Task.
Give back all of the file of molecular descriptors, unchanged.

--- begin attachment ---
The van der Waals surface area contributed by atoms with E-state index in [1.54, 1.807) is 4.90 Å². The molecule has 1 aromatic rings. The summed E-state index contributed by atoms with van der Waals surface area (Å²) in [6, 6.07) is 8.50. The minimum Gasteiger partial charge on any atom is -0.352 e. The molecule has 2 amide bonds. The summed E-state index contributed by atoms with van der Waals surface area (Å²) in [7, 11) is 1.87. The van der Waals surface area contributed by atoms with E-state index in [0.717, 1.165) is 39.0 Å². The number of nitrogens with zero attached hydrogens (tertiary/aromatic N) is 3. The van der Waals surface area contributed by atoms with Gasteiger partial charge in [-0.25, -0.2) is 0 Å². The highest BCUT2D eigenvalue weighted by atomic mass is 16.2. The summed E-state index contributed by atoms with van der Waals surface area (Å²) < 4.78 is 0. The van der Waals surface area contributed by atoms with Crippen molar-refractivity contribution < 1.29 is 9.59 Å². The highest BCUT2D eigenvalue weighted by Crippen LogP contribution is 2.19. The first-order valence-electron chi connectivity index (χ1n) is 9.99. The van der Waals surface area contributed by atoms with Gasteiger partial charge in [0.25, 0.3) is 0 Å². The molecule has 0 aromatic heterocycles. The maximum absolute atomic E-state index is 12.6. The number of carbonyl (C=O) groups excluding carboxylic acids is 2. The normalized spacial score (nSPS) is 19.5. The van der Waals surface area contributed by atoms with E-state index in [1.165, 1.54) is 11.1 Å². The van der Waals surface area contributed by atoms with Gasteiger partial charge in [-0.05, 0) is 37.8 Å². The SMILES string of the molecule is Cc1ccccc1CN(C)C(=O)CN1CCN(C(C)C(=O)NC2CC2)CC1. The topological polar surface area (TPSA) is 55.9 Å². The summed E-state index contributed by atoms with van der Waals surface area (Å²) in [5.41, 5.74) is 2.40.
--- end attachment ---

The van der Waals surface area contributed by atoms with E-state index in [1.54, 1.807) is 4.90 Å². The molecule has 1 aromatic rings. The summed E-state index contributed by atoms with van der Waals surface area (Å²) in [6, 6.07) is 8.50. The minimum Gasteiger partial charge on any atom is -0.352 e. The molecule has 2 amide bonds. The summed E-state index contributed by atoms with van der Waals surface area (Å²) in [7, 11) is 1.87. The van der Waals surface area contributed by atoms with E-state index in [0.717, 1.165) is 39.0 Å². The number of nitrogens with zero attached hydrogens (tertiary/aromatic N) is 3. The van der Waals surface area contributed by atoms with Gasteiger partial charge in [-0.25, -0.2) is 0 Å². The highest BCUT2D eigenvalue weighted by atomic mass is 16.2. The summed E-state index contributed by atoms with van der Waals surface area (Å²) < 4.78 is 0. The van der Waals surface area contributed by atoms with Crippen molar-refractivity contribution < 1.29 is 9.59 Å². The highest BCUT2D eigenvalue weighted by Crippen LogP contribution is 2.19. The first-order valence-electron chi connectivity index (χ1n) is 9.99. The van der Waals surface area contributed by atoms with Gasteiger partial charge in [0.25, 0.3) is 0 Å². The molecule has 0 aromatic heterocycles. The maximum absolute atomic E-state index is 12.6. The number of carbonyl (C=O) groups excluding carboxylic acids is 2. The normalized spacial score (nSPS) is 19.5. The van der Waals surface area contributed by atoms with E-state index in [1.165, 1.54) is 11.1 Å². The van der Waals surface area contributed by atoms with Gasteiger partial charge in [-0.05, 0) is 37.8 Å². The SMILES string of the molecule is Cc1ccccc1CN(C)C(=O)CN1CCN(C(C)C(=O)NC2CC2)CC1. The topological polar surface area (TPSA) is 55.9 Å². The summed E-state index contributed by atoms with van der Waals surface area (Å²) in [5.41, 5.74) is 2.40.